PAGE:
Lydney History

LYDNEY HISTORY

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Lydney is the Forest of Dean’s maritime town which dates back to Roman times. The original settlement was located at what is now the beautiful Lydney Park Estate with a temple, bath house and guest house dating back to the 4th century. JRR Tolkien’s “Lord of the Rings’ books are thought to have been inspired by the earthworks and ruins, which can still be seen today.

Lydney’s harbour area was always strategically important, allowing the ships that opposed the Spanish Armada to be built here from the Forest’s great oaks. This was actioned by Sir William Wintour, Admiral of the Fleet of Queen Elizabeth I in 1588, who was granted the manor of Lydney and is believed to have built Whitecross Manor in the town, the scene of much unrest during the civil war.
The manor, a Royalist stronghold, was stormed by Commonwealth troops led by Edward Massey, and was burnt down by the Wintour family themselves to avoid it being won over by the attackers. Much of the iron works and local industries were also destroyed in the fighting. Whitecross School now occupies this original site.

After a time Sir William’s son, Sir John Wintour returned to the family seat and became wealthy again employing over 500 forest workers to manage the Lydney Park Estate. In 1723 Benjamin Bathurst, son of Sir Benjamin Bathurst of Cirencester purchased the Estate off the Wintour family and it remains in that same family to this day.

With the industrial revolution, the Forest of Dean was well connected with a system of railways that served the areas industries which included coal, stone, tinplate and timber. Lydney is now the only forest town with some of that infrastructure left. The Dean Forest Railway runs along a line which used to connect the town to Coleford (currently terminating at Parkhurst but an extension to the line is being planned) and the Cardiff to Gloucester main line which still exists today.

A major part of the town’s history is the Harbour. Approximately one mile east of the town, the docks provided not just a commercial port and safe haven from the severe tide of the Severn, but also acted as a place of recreation in the days when pleasure steamers plied up and down the coast of England. Sailing ships and steam coasters visited Lydney which went on to take goods and passengers all over the country, and indeed the world. The River Severn has a reputation of being an unforgiving stretch of water with the highest tidal range in the country. At low tide the sand banks are very inviting for those foolhardy enough to venture out on foot. Within minutes the strong surge tide can raise the water level dramatically. Many people have perished on the shores and also in the vessels that have tried to navigate the river.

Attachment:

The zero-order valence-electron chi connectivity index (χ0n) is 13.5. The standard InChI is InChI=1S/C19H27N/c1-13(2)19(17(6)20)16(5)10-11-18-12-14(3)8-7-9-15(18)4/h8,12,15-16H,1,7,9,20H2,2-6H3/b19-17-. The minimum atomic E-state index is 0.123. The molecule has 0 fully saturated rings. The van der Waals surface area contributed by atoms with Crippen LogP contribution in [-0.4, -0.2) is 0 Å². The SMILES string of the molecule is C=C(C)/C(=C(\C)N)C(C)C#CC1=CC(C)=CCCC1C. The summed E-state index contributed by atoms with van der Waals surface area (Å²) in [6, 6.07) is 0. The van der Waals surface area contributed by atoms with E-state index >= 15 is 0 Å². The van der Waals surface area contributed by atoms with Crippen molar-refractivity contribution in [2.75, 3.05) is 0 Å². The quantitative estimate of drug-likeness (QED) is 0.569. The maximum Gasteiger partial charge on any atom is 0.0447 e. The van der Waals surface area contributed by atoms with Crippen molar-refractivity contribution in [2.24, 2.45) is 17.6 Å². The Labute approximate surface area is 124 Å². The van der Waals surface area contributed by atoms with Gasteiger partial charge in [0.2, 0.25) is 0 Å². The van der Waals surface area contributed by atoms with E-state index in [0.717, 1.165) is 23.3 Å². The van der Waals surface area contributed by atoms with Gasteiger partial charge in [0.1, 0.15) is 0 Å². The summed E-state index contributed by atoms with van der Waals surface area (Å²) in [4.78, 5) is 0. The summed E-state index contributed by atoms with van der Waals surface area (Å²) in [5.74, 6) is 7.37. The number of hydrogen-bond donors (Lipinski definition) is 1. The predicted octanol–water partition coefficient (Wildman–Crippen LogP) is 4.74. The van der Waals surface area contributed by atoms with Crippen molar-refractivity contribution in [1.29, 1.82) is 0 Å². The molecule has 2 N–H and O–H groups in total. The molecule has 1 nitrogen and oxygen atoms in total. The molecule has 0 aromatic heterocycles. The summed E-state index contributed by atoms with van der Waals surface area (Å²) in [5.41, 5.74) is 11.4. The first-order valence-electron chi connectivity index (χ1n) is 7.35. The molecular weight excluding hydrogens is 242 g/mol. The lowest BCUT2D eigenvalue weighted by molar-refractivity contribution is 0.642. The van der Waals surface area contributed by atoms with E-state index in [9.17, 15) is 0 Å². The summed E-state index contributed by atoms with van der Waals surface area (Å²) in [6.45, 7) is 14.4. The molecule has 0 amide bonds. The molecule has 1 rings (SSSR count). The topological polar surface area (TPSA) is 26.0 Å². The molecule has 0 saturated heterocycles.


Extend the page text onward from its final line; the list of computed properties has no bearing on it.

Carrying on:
Lydney and Sharpness are the last harbour’s before the river becomes un-navigable, until it reaches Gloucester. The Severn Bore is fuelled by the tide at Lydney and a large number of boats have come to a severe end while passing the harbour. The most famous is the 4,800 ton Ramses II, the wreck remains; of which can sometimes still be seen at low water over fifty years after it sank.In 1879 a magnificent rail bridge was built across the Severn at Lydney by the Severn Bridge Railway Company. At 4,162 feet long and comprising of 21 spans it crossed over to the canal just above Sharpness on the east bank of the river. It enabled a huge amount of trade to pass between the Forest and the rest of the country and was seen as a great success.

Its downfall came in 1960 when a large tanker barge went adrift on the river and was swept downstream on to the infamous surge, hitting and demolishing a pillar and two spans. The bridge lay derelict for nine years and was finally dismantled to avoid it being any further hazard to shipping.

Lydney has changed over recent years and the Harbour is being restored back to use for leisure purposes. The bypass has allowed the town to retain its old charm and new investment appears to be flowing in. The land between the town and the docks has been redeveloped for industrial use and has scope for further development. With the two road bridges now forming a fast link across the River Severn to major cities such as Bristol and Bath, Lydney is now poised to reap the benefits of the further business links with the country.

Much talk of major housing development will, in time change the focus of Lydney again, this time into a larger town. But there is still a strong pride in the residents who have lived here for generations, that will ensure that the Lydney retains its independent character for many years to come.

If you have more interesting facts regarding the history of Lydney, please feel free to send them in to be included on this page.

history@forest-online.co.uk

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